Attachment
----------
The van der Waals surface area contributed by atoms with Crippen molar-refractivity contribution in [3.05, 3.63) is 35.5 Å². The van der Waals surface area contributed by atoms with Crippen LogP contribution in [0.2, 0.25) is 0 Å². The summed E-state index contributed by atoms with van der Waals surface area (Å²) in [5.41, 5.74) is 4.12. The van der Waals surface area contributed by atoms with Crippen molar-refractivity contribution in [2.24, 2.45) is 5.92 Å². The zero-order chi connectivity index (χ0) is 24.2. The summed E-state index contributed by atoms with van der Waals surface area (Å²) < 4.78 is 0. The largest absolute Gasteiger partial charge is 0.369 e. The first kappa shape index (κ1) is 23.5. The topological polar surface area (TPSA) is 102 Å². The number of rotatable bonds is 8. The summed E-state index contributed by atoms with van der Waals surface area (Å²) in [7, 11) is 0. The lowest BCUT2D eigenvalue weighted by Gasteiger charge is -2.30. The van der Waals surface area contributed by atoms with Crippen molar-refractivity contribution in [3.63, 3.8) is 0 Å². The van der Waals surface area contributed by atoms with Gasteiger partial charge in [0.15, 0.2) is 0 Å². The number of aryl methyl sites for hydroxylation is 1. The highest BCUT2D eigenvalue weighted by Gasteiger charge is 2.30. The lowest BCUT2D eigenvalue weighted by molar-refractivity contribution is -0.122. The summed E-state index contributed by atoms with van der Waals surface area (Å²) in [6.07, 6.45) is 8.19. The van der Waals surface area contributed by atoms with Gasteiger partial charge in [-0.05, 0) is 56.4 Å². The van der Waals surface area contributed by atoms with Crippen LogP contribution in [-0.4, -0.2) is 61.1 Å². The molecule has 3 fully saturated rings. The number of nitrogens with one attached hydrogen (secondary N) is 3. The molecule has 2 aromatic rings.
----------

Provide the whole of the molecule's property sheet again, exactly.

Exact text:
The van der Waals surface area contributed by atoms with Crippen molar-refractivity contribution in [3.05, 3.63) is 35.5 Å². The van der Waals surface area contributed by atoms with Crippen LogP contribution in [0.2, 0.25) is 0 Å². The summed E-state index contributed by atoms with van der Waals surface area (Å²) in [5.41, 5.74) is 4.12. The van der Waals surface area contributed by atoms with Crippen molar-refractivity contribution in [2.24, 2.45) is 5.92 Å². The zero-order chi connectivity index (χ0) is 24.2. The summed E-state index contributed by atoms with van der Waals surface area (Å²) < 4.78 is 0. The largest absolute Gasteiger partial charge is 0.369 e. The first kappa shape index (κ1) is 23.5. The topological polar surface area (TPSA) is 102 Å². The number of rotatable bonds is 8. The summed E-state index contributed by atoms with van der Waals surface area (Å²) in [7, 11) is 0. The lowest BCUT2D eigenvalue weighted by Gasteiger charge is -2.30. The van der Waals surface area contributed by atoms with Crippen molar-refractivity contribution in [3.63, 3.8) is 0 Å². The van der Waals surface area contributed by atoms with Gasteiger partial charge in [0.15, 0.2) is 0 Å². The number of aryl methyl sites for hydroxylation is 1. The highest BCUT2D eigenvalue weighted by Gasteiger charge is 2.30. The lowest BCUT2D eigenvalue weighted by molar-refractivity contribution is -0.122. The summed E-state index contributed by atoms with van der Waals surface area (Å²) in [6.07, 6.45) is 8.19. The van der Waals surface area contributed by atoms with Gasteiger partial charge in [-0.05, 0) is 56.4 Å². The van der Waals surface area contributed by atoms with Crippen LogP contribution in [-0.4, -0.2) is 61.1 Å². The molecule has 3 fully saturated rings. The number of nitrogens with one attached hydrogen (secondary N) is 3. The molecule has 2 aromatic rings.